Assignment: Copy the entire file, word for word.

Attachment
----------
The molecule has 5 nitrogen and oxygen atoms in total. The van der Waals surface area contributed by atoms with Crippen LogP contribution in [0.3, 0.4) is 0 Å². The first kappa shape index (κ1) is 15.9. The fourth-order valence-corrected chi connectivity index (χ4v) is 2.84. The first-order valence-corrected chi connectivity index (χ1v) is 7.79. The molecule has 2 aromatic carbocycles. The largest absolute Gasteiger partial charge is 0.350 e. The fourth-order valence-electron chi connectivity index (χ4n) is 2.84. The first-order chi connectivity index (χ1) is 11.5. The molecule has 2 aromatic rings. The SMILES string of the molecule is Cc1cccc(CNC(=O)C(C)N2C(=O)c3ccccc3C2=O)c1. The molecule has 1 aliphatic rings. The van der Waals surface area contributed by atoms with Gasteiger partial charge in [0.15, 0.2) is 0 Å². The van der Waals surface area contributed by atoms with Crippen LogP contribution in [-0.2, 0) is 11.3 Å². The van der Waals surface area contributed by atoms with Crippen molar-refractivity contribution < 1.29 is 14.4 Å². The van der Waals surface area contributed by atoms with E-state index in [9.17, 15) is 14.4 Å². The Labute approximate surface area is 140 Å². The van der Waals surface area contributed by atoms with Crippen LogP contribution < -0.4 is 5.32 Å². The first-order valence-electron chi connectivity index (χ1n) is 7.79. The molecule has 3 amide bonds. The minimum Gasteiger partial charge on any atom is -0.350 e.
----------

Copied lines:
The molecule has 5 nitrogen and oxygen atoms in total. The van der Waals surface area contributed by atoms with Crippen LogP contribution in [0.3, 0.4) is 0 Å². The first kappa shape index (κ1) is 15.9. The fourth-order valence-corrected chi connectivity index (χ4v) is 2.84. The first-order valence-corrected chi connectivity index (χ1v) is 7.79. The molecule has 2 aromatic carbocycles. The largest absolute Gasteiger partial charge is 0.350 e. The fourth-order valence-electron chi connectivity index (χ4n) is 2.84. The first-order chi connectivity index (χ1) is 11.5. The molecule has 2 aromatic rings. The SMILES string of the molecule is Cc1cccc(CNC(=O)C(C)N2C(=O)c3ccccc3C2=O)c1. The molecule has 1 aliphatic rings. The van der Waals surface area contributed by atoms with Gasteiger partial charge in [0.15, 0.2) is 0 Å². The van der Waals surface area contributed by atoms with Crippen LogP contribution in [-0.2, 0) is 11.3 Å². The van der Waals surface area contributed by atoms with Crippen molar-refractivity contribution < 1.29 is 14.4 Å². The van der Waals surface area contributed by atoms with E-state index in [9.17, 15) is 14.4 Å². The Labute approximate surface area is 140 Å². The van der Waals surface area contributed by atoms with Crippen LogP contribution < -0.4 is 5.32 Å². The first-order valence-electron chi connectivity index (χ1n) is 7.79. The molecule has 3 amide bonds. The minimum Gasteiger partial charge on any atom is -0.350 e.